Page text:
I expect a vigorous campaign. I am going to wage it on the issues. I can not tell you that this will be an easy campaign. I need the support of everyone in this room and ten of your friends. I do expect this will be a very strong campaign. It’s really a campaign for the history books. You have to go back to the last time a sitting councilman challenged a sitting supervisor was when former Supervisor Holbrook ran against the supervisor of the time, Ted Dusanenko. That was almost 30 years ago.
My opponent, Supervisor Gromack, was first elected to office 33 years ago. He is a career politician. He is a nice man and a pleasant man to share a cup of coffee with but he is not someone who I trust to continue to run the Town of Clarkstown and he certainly is not someone who I think has the interest of the people of Clarkstown at heart. I think he has his own interest at heart.
I will tell you as I look at our record of accomplishment in the Town that there is so much more that we can do. Frank and I have proposed a Ward System for better representation here in the Town of Clarkstown. The majority on the town board is blocking that. I have proposed the consolidation of purchasing functions with the County of Rockland which is more that we can do to save the taxpayers’ money doing the types of things that have been done in other parts of the State. The Supervisor is blocking that.
For the past 4 – 5 years trying to bring cost savings and rein in spending and keep taxes low we proposed ideas but they have died in executive session and on the cutting room floor. The majority wants to block some very good ideas. They are satisfied with just being able to continue to remain in power. It is a difficult place to be at the end of a long public career but unfortunately what is taking place with the current administration and the current supervisor is that the new ideas are gone and the Supervisor is just looking for one more two year term — one last opportunity to be re-elected and not do the people’s business. If they were doing the people’s business they would allow more initiatives to be put on the ballot. If they were about doing the people’s business they would work with the County Executive on our proposal to consolidate purchasing functions. They are not working on these issues and because of these issues I am stepping forward.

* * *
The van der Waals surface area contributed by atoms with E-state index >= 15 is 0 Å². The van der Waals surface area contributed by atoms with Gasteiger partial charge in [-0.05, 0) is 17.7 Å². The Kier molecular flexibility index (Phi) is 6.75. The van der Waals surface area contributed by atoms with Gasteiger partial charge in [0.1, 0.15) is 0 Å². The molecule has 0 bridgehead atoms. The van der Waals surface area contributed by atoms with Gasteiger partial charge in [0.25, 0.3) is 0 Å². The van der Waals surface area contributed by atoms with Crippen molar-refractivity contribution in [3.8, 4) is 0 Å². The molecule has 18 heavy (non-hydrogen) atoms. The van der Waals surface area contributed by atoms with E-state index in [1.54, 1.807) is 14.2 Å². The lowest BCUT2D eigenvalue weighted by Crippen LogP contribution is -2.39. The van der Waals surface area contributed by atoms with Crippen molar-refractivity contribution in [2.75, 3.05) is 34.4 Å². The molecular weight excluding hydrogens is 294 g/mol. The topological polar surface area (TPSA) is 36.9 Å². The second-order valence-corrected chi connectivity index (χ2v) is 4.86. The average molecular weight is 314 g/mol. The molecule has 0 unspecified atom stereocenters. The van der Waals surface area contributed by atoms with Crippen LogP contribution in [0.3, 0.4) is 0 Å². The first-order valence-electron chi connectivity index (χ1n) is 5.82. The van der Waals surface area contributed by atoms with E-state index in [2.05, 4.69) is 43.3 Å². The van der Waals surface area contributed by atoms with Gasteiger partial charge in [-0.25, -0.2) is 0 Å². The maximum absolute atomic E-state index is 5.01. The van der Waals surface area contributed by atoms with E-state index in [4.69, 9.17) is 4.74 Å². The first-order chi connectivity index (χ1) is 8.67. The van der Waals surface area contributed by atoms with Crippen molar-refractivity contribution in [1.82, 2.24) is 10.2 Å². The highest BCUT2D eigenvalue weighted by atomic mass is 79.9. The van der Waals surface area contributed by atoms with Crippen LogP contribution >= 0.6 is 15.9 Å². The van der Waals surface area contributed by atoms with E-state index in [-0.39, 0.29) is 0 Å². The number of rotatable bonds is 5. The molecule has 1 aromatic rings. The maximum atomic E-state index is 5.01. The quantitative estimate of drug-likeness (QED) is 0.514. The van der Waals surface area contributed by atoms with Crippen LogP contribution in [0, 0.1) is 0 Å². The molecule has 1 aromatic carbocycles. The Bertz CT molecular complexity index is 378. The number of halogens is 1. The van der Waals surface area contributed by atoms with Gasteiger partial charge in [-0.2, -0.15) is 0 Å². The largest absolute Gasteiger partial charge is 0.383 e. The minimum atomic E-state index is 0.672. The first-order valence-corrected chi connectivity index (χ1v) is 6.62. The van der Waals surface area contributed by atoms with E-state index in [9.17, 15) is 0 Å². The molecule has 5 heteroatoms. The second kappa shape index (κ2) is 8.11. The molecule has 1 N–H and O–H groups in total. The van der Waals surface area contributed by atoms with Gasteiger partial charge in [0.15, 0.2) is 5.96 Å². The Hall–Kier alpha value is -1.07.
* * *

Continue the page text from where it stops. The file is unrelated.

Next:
This November for the first time in an entire generation the people of the Town of Clarkstown are going to win. They are going to win because for the first time they will have a choice in who they want to have as their Supervisor. The citizens are going to have that choice and as they are going into the voting booth they will be able to choose between a candidate that is talking about authentic changes or a candidate who will be talking about continuring more of the same.
Councilman Hoehmann closed his remarks by referring to the great American poem The Road Not Taken written by Robert Frost which reads:
Two roads diverged in a yellow wood,
And sorry I could not travel both
And be one traveler, long I stood
And looked down one as far as I could
To where it bent in the undergrowth;
Then took the other, as just as fair,
And having perhaps the better claim,
Because it was grassy and wanted wear;
Though as for that the passing there
Had worn them really about the same,
And both that morning equally lay
In leaves no step had trodden black.
Oh, I kept the first for another day!
Yet knowing how way leads on to way,
I doubted if I should ever come back.
I shall be telling this with a sigh
Somewhere ages and ages hence:
Two roads diverged in a wood, and I—
I took the one less traveled by,
And that has made all the difference.
Mr. Hoehmann said that he too was standing at a fork in the path for the Town of Clarkstown and had to make a decision – Should he go down the same old well trodden path or would he walk down the road ‘less traveled’?
Hoehmann said that Frost’s poem summarized the choice that the people of Clarkstown now have to make. Do they wish to go down an old and trodden path with Supervisor Gromack that has taken the town to the second highest property taxes in the United States where senior citizens were to be sold out to protect the Town’s reserve fund and its bond street rating, where the properety values of citizens living in the Town of Clarkstown would not be protected by implementation of a Ward System, where consolidation of purchasing functions with the County would not occur, and where systemic corruption would continue to grow as revealed by several arrests of individuals receiving compensation from the Town?
Or would the Town of Clarkstown turn to a new candidate and go down the road less traveled to a better future where there would be compassion shown for seniors; where there would be concern for property values and their protection with a Ward System; where there would be a supervisor who would act with fiscal responsibility for those who pay property taxes; and most importantly where there would be a Supervisor who would lead the Town Board with high ethical standards and provide the citizens of Clarkstown with an open, transparent and principled government?
Hoehmann concluded to thunderous applause that he hoped with the help of all of the good and principled people of Clarkstown he would Preserve, Reform and Renew Clarkstown as he stepped forward to offer a new direction of integrity to the citizens of Clarkstown.